Elgin Baylor, circa 1960 (NBAE/ Getty Images)

Elgin Baylor passed away earlier this week at age 86. The NBA legend delivered the blueprint for the game’s aerial evolution during his illustrious career.

The Washington, D.C. native had a revolutionary feel for the game. His above-the-rim skills were second to none. And he paved the way for high-flying Connie Hawkins, Julius Erving and Michael Jordan, among others.

Veteran journalist David Aldridge offered a succinct summary of Baylor’s greatness. The Athletic D.C.’s editor-in-chief said after Baylor died: “He introduced the modern era of basketball to the league: high-flying, amazing creativity, lethal scoring.”

But how did it all begin?

The No. 1 overall pick in the 1958 NBA Draft out of Seattle University, Baylor made his debut on Oct. 22, 1958.

It was a splendid debut. Baylor scored 25 points, grabbed 13 rebounds and dished out six assists in the Minneapolis Lakers’ 99-79 win over the Cincinnati Royals.

Buoyed by Baylor’s high octane energy and spectacular athleticism, the Lakers jumped out to a 32-15 lead by the end of the first quarter.

The Amarillo (Texas) Globe Times published The Associated Press game report from Minneapolis on page 30 of its 84-page edition the next day.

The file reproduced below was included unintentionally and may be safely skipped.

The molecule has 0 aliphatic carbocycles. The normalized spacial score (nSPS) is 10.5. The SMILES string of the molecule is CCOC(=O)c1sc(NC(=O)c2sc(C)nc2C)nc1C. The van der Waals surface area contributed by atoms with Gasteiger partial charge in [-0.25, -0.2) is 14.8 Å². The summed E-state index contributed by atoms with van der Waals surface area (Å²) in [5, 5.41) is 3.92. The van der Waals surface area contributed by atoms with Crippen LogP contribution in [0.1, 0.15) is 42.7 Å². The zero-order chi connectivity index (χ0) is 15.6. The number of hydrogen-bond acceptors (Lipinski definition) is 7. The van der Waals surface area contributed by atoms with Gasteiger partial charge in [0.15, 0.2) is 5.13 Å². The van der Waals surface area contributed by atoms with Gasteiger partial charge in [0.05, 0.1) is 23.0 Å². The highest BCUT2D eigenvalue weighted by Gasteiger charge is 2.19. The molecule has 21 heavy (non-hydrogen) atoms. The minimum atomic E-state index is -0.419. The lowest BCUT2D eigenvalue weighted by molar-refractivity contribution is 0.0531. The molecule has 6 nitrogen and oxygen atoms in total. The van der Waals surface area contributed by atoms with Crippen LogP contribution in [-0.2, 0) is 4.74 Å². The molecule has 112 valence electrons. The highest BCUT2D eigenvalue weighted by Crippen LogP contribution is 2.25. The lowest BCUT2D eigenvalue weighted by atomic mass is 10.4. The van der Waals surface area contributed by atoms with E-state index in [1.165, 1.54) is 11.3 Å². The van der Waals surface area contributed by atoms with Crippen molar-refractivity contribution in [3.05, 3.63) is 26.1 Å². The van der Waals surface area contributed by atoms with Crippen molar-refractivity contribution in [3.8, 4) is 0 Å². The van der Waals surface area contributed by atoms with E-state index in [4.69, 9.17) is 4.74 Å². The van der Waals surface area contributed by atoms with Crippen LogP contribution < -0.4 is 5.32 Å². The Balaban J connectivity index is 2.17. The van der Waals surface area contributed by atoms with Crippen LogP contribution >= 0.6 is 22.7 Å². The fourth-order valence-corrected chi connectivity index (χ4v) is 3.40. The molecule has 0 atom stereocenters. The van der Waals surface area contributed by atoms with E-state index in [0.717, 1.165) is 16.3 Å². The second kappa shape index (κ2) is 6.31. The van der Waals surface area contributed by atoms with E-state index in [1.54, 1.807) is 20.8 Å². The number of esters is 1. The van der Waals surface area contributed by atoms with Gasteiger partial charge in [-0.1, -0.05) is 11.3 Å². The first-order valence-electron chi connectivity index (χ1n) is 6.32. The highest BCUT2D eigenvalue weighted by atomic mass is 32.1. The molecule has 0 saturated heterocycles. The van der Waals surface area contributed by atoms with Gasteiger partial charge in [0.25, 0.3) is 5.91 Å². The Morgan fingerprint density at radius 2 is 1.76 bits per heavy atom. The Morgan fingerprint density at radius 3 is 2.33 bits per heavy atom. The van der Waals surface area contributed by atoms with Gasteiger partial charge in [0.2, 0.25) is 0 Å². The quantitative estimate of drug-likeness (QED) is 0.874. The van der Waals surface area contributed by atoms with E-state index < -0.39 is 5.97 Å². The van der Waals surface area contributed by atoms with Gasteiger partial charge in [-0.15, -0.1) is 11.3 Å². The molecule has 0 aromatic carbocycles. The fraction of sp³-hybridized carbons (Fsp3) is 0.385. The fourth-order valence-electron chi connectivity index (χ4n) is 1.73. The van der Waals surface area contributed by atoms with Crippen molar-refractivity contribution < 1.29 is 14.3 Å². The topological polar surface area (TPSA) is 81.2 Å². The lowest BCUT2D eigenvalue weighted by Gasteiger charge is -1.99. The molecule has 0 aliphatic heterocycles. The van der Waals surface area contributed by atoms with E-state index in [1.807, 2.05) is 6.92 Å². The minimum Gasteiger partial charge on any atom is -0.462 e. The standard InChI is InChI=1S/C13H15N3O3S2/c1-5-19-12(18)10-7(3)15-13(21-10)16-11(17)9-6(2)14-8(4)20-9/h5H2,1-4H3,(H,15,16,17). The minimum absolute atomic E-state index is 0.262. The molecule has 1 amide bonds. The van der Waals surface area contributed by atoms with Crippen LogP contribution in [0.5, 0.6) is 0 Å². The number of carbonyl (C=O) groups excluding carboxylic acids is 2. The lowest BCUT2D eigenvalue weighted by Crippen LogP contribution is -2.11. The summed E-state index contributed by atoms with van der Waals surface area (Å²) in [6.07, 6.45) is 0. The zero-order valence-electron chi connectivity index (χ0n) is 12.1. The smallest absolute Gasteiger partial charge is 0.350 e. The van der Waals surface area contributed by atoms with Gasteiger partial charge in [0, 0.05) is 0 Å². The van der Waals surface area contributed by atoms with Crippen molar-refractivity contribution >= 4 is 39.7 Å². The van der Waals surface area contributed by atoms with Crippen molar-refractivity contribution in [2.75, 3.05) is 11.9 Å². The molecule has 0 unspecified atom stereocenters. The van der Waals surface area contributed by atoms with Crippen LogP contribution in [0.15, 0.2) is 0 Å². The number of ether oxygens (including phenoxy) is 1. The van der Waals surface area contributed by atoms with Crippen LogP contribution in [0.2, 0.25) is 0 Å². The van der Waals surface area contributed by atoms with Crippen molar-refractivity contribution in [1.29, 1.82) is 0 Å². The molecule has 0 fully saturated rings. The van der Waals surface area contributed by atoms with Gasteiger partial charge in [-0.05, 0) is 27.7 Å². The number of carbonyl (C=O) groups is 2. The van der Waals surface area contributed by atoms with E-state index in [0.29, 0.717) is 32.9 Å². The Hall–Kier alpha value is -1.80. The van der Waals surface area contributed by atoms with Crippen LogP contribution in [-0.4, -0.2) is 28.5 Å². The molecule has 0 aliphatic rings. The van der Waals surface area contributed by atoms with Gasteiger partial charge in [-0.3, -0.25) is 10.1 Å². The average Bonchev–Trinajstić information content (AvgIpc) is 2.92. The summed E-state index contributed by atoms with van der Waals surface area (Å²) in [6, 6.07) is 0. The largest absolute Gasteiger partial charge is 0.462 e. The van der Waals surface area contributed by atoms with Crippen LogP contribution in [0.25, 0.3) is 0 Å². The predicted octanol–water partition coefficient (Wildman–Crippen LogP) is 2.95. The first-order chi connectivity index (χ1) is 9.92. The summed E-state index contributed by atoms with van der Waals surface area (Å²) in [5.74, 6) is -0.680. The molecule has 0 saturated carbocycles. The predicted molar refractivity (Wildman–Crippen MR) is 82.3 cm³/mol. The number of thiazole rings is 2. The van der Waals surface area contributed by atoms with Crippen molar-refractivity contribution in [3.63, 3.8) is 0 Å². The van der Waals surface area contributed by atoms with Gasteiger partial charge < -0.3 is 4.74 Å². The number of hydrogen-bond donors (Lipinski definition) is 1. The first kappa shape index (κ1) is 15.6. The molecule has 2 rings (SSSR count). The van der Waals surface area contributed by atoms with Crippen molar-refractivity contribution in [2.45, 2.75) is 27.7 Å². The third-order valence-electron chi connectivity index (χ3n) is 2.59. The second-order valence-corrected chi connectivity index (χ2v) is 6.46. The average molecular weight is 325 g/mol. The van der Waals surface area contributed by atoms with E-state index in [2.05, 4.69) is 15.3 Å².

Elgin Baylor made big splash

Here’s how the Texas newspaper’s article began:

“It took All-America Elgin Baylor just eight seconds to get on the scoreboard in his first pro basketball game and just one night to fire the fancy of Minneapolis Laker fans.

“The 6-6 rookie from Seattle University scored 25 points in his National Basketball Association debut last night in steering the Lakers to a walkaway 99-79 victory over the Cincinnati Royals.

Baylor’s pro career was launched with all of the theatrical trappings.

“He got out of a sick bed to join his teammates in an armored autumn caravan behind a national guard that escorted them to the Auditorium.

Laker promoters had the place lit up like a Hollywood premiere and sent relays of entertainers in front of a slightly uncomfortable crowd of between 3,500 and 4,000 spectators.

A well-rounded performance

The AP reporter noted that Elgin Baylor was the star attraction in the game.

“He had them cheering the opening seconds and kept them that way the rest of the game,” AP reported. “His driving jump shot in the first eight seconds gave Minneapolis a lead it never lost. He hit the Lakers first eight points of the game and had 16 by halftime…”

Baylor finished 10-for-21 from the field and also sank 5 of 7 free throws.

Royals coach Bobby Wanzer was impressed by what he saw of Baylor.

“He moves extremely well, much like Mo Stokes,” Wanzer said, comparing the Lakers rookie with the former Royals star. (1956 NBA Rookie of the Year Maurice Stokes’ career ended the previous season due to a brain injury.)

View from the Lakers bench

Lakers coach John Kundla noted in AP’s aforementioned report that Baylor had the potential for greatness.

Kundla described Baylor as “a tremendous prospect, a man who could become one of the real stars of this league.”

“He did very well his opening game,” added Kundla, who passed away in July 2017 at age 101. “There were mistakes he made on defense, although I have to say he played better than average defensively for a rookie.”

Indeed, it was a sign of many more great things to come in Elgin Baylor’s Hall of Fame career.